This article was last modified on September 13, 2010.


Interview with Craig Smith

The name Peter Jackson is now legendary in the world of film, if for no other reason than the “Lord of the Rings” trilogy. But horror fans know that before he was directing elves and hobbits, he was a low budget horror master. Before “Rings” came The Frighteners, before that Dead Alive and earlier still… Bad Taste. While low budget in every sense of the word, it has massed quite a fan following, even well before Jackson’s Hollywood career took off.

In early September 2010, I talked with Craig Smith, one of the cast members of “Bad Taste” and we reflected on a film that began almost thirty years ago… Craig was kind enough to answer any question I could throw at him, and I pass his words on to you…

GS: Rumor is that work on “Bad Taste” began as early as 1982… how did it get delayed for so long?

CS: Absolutely correct. We started talking about making a film and lots of ideas were thrown around. In the end we decided the best option would be to make a short film that could be screened at the Wellington Film Festival. Little did we suspect that our short film project would become “Bad Taste”. Not really a case of delay, more that we wanted to make sure we had a good story to tell.

GS: Have you been surprised with how strong the following for “Bad Taste” is now, almost 25 years later?

CS: Yes, absolutely. At the time all we could think about was getting the movie finished — we could never have imagined it’d still be attracting new fans after all these years. To be honest, it didn’t really do very well on its first release, so it was the video and then DVD release of the movie that kept it alive.

GS: Besides Giles, you played a third class alien. What is a “third class” alien?

CS: Whenever we weren’t playing our main character you’d find us running the camera, manning the boom mike, or being an SFX tech. Every now and again we’d have to don the alien costumes and become… the third class aliens.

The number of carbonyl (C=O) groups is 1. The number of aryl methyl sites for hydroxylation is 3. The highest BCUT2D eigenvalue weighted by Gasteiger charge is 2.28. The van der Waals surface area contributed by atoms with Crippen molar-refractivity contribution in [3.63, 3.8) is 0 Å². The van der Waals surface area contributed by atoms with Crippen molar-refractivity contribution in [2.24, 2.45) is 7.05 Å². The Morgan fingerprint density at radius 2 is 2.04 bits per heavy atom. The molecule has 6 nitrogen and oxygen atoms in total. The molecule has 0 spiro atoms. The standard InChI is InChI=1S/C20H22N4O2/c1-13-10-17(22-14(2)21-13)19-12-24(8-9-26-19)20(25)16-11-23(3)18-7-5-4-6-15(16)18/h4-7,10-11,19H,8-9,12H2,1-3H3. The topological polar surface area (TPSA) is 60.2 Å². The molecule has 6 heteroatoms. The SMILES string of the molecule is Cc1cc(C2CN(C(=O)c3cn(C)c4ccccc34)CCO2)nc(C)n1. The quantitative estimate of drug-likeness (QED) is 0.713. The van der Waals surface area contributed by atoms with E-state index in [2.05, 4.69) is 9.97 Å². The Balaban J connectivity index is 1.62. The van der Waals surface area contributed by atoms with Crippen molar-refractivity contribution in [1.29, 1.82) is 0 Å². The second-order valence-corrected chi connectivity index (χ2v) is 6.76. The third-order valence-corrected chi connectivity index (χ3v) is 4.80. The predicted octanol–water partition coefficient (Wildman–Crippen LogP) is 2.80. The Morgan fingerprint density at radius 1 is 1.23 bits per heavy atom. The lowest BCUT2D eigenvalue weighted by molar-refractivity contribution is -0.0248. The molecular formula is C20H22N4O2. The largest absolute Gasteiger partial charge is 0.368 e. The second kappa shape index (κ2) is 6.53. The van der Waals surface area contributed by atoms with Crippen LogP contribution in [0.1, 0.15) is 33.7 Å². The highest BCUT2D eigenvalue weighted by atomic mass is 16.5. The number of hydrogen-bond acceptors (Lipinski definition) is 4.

GS: The barrel of water you were in was full of warm water (luckily). Did it make you want to… you know?

CS: Actually, I spent two long afternoons in that barrel and to pass the time between takes I’d snack on the fruit and veggies floating around in the marinade so, no, the thought didn’t cross my mind…

GS: You told another interviewer that over the course of filming, there were “two marriages, two nervous breakdowns, a divorce, one case of testicular cancer, and one death.” Can you elaborate on that?

CS: I really couldn’t – the point I was making in that interview is that we all had a lot of stuff happening in our lives at that time so it’s a minor miracle BT ever got finished. I’m pleased to advise that despite all the trauma we’re all still reasonably well balanced individuals – at least I hope we are!

GS: Which people from the film are you still friends with today? Who do you miss the most?

CS: We still keep in contact from time to time. We forged a strong bond over the four year production cycle and that doesn’t disappear just because we don’t see each other very often. After all, if we start to miss each other all we need to do is watch the DVD.

GS: How do you get the New Zealand Film Commission to sponsor a project?

CS: The starting point is a great script.

GS: To explode the car, you used two garbage bags full of gasoline (petrol) and two sticks of gelignite… what do the authorities think of such a stunt?

CS: Dunno – we made sure they didn’t find out about it.

GS: Can we declare “Bad Taste 2” officially dead, or should fans still hold on to a shred of hope?

CS: You never know – there may still be a story to tell. Never say never.

GS: Although you acted a handful of times after “Bad Taste”, you never worked with Peter Jackson again. Didn’t you ever get an urge to be a hobbit?

CS: Hmmm…

GS: Any plans for a 25th Aniversary Edition?

CS: We’re still waiting for the 20th Anniversary Edition to see the light of day….

GS: I have to ask… did you see Black Sheep, and what did you think of it?

CS: I’m sorry to say I haven’t seen “Black Sheep” yet – I don’t get back to New Zealand very often and its not readily available where I’m living at the moment.

GS: In general, do you think the filming industry has revived the New Zealand economy, or am I being way too hopeful?

CS: The film industry makes an important contribution to the economy in terms of job creation and so on, but we should always bear in mind that a significant proportion of investment and profit is owned by off shore corporations.

GS: Here’s a good time to plug any future projects or films that didn’t get the attention they deserved… what message would you like to leave for the fans?

CS: Make the most of every opportunity that comes your way and explore every possibility.

GS: Thank you, Craig, and thanks for “Bad Taste”!

Also try another article under Film Industry
or another one of the writings of Gavin.

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